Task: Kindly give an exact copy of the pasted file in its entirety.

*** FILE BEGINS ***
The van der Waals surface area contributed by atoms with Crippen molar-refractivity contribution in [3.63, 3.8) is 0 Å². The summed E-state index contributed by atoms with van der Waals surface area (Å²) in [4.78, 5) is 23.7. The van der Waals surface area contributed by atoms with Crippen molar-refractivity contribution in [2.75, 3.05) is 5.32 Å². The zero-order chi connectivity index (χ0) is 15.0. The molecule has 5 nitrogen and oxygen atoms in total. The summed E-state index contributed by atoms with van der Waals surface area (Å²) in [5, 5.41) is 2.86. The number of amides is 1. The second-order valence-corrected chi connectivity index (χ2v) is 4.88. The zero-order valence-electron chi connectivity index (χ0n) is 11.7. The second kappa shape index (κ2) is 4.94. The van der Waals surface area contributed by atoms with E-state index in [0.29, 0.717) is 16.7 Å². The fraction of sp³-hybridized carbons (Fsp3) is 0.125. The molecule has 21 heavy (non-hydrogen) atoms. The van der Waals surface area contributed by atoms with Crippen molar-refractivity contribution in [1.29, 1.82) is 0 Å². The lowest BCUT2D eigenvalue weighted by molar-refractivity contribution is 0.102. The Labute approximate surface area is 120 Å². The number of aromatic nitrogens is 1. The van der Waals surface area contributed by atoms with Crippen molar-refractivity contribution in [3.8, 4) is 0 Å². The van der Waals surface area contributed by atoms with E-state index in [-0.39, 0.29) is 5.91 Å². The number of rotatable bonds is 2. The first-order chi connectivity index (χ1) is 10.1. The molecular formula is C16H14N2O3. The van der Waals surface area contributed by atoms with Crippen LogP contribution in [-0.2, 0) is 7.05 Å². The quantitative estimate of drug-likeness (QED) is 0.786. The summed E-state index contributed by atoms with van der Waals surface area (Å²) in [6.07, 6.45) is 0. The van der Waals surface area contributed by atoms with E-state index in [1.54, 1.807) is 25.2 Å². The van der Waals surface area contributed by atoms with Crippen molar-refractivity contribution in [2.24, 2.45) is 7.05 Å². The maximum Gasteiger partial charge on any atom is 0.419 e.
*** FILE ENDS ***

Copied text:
The van der Waals surface area contributed by atoms with Crippen molar-refractivity contribution in [3.63, 3.8) is 0 Å². The summed E-state index contributed by atoms with van der Waals surface area (Å²) in [4.78, 5) is 23.7. The van der Waals surface area contributed by atoms with Crippen molar-refractivity contribution in [2.75, 3.05) is 5.32 Å². The zero-order chi connectivity index (χ0) is 15.0. The molecule has 5 nitrogen and oxygen atoms in total. The summed E-state index contributed by atoms with van der Waals surface area (Å²) in [5, 5.41) is 2.86. The number of amides is 1. The second-order valence-corrected chi connectivity index (χ2v) is 4.88. The zero-order valence-electron chi connectivity index (χ0n) is 11.7. The second kappa shape index (κ2) is 4.94. The van der Waals surface area contributed by atoms with E-state index in [0.29, 0.717) is 16.7 Å². The fraction of sp³-hybridized carbons (Fsp3) is 0.125. The molecule has 21 heavy (non-hydrogen) atoms. The van der Waals surface area contributed by atoms with Crippen molar-refractivity contribution in [1.29, 1.82) is 0 Å². The lowest BCUT2D eigenvalue weighted by molar-refractivity contribution is 0.102. The Labute approximate surface area is 120 Å². The number of aromatic nitrogens is 1. The van der Waals surface area contributed by atoms with Crippen molar-refractivity contribution in [3.8, 4) is 0 Å². The van der Waals surface area contributed by atoms with E-state index in [-0.39, 0.29) is 5.91 Å². The number of rotatable bonds is 2. The first-order chi connectivity index (χ1) is 10.1. The molecular formula is C16H14N2O3. The van der Waals surface area contributed by atoms with Crippen LogP contribution in [-0.2, 0) is 7.05 Å². The quantitative estimate of drug-likeness (QED) is 0.786. The summed E-state index contributed by atoms with van der Waals surface area (Å²) in [6.07, 6.45) is 0. The van der Waals surface area contributed by atoms with E-state index in [1.54, 1.807) is 25.2 Å². The van der Waals surface area contributed by atoms with Crippen molar-refractivity contribution in [2.24, 2.45) is 7.05 Å². The maximum Gasteiger partial charge on any atom is 0.419 e.